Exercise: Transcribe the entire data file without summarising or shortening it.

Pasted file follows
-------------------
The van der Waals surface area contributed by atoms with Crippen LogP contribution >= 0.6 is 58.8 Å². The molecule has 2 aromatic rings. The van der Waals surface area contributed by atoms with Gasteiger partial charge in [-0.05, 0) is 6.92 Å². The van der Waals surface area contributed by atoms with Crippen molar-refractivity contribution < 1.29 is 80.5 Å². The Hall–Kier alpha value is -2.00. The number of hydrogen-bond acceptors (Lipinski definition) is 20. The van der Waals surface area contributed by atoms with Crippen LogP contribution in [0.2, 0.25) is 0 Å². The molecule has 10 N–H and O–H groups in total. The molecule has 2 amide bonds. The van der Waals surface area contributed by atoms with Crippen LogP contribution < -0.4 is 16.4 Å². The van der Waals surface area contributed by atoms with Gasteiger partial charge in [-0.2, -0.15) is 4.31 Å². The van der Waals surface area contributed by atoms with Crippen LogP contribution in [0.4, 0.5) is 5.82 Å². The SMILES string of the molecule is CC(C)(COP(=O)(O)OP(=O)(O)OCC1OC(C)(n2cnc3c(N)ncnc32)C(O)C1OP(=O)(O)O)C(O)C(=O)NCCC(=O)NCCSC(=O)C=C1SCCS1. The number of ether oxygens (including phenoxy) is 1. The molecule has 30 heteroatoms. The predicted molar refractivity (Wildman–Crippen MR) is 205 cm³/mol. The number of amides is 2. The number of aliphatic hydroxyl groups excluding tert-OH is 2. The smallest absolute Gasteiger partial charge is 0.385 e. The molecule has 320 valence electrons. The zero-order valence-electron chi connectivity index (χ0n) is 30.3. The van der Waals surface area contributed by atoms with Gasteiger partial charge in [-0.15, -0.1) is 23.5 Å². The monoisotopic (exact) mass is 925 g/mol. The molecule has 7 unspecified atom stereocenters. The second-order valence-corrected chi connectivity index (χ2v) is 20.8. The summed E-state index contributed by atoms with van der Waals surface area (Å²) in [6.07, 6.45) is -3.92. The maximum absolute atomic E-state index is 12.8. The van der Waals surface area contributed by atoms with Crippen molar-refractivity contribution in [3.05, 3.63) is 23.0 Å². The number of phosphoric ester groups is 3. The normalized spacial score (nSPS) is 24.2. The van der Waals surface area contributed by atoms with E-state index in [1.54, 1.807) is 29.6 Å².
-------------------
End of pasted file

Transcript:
The van der Waals surface area contributed by atoms with Crippen LogP contribution >= 0.6 is 58.8 Å². The molecule has 2 aromatic rings. The van der Waals surface area contributed by atoms with Gasteiger partial charge in [-0.05, 0) is 6.92 Å². The van der Waals surface area contributed by atoms with Crippen molar-refractivity contribution < 1.29 is 80.5 Å². The Hall–Kier alpha value is -2.00. The number of hydrogen-bond acceptors (Lipinski definition) is 20. The van der Waals surface area contributed by atoms with Crippen LogP contribution in [0.2, 0.25) is 0 Å². The molecule has 10 N–H and O–H groups in total. The molecule has 2 amide bonds. The van der Waals surface area contributed by atoms with Crippen LogP contribution < -0.4 is 16.4 Å². The van der Waals surface area contributed by atoms with Gasteiger partial charge in [-0.2, -0.15) is 4.31 Å². The van der Waals surface area contributed by atoms with Crippen LogP contribution in [0.4, 0.5) is 5.82 Å². The SMILES string of the molecule is CC(C)(COP(=O)(O)OP(=O)(O)OCC1OC(C)(n2cnc3c(N)ncnc32)C(O)C1OP(=O)(O)O)C(O)C(=O)NCCC(=O)NCCSC(=O)C=C1SCCS1. The number of ether oxygens (including phenoxy) is 1. The molecule has 30 heteroatoms. The predicted molar refractivity (Wildman–Crippen MR) is 205 cm³/mol. The number of amides is 2. The number of aliphatic hydroxyl groups excluding tert-OH is 2. The smallest absolute Gasteiger partial charge is 0.385 e. The molecule has 320 valence electrons. The zero-order valence-electron chi connectivity index (χ0n) is 30.3. The van der Waals surface area contributed by atoms with Gasteiger partial charge in [-0.15, -0.1) is 23.5 Å². The monoisotopic (exact) mass is 925 g/mol. The molecule has 7 unspecified atom stereocenters. The second-order valence-corrected chi connectivity index (χ2v) is 20.8. The summed E-state index contributed by atoms with van der Waals surface area (Å²) in [6.07, 6.45) is -3.92. The maximum absolute atomic E-state index is 12.8. The van der Waals surface area contributed by atoms with Crippen molar-refractivity contribution in [3.05, 3.63) is 23.0 Å². The number of phosphoric ester groups is 3. The normalized spacial score (nSPS) is 24.2. The van der Waals surface area contributed by atoms with E-state index in [1.54, 1.807) is 29.6 Å².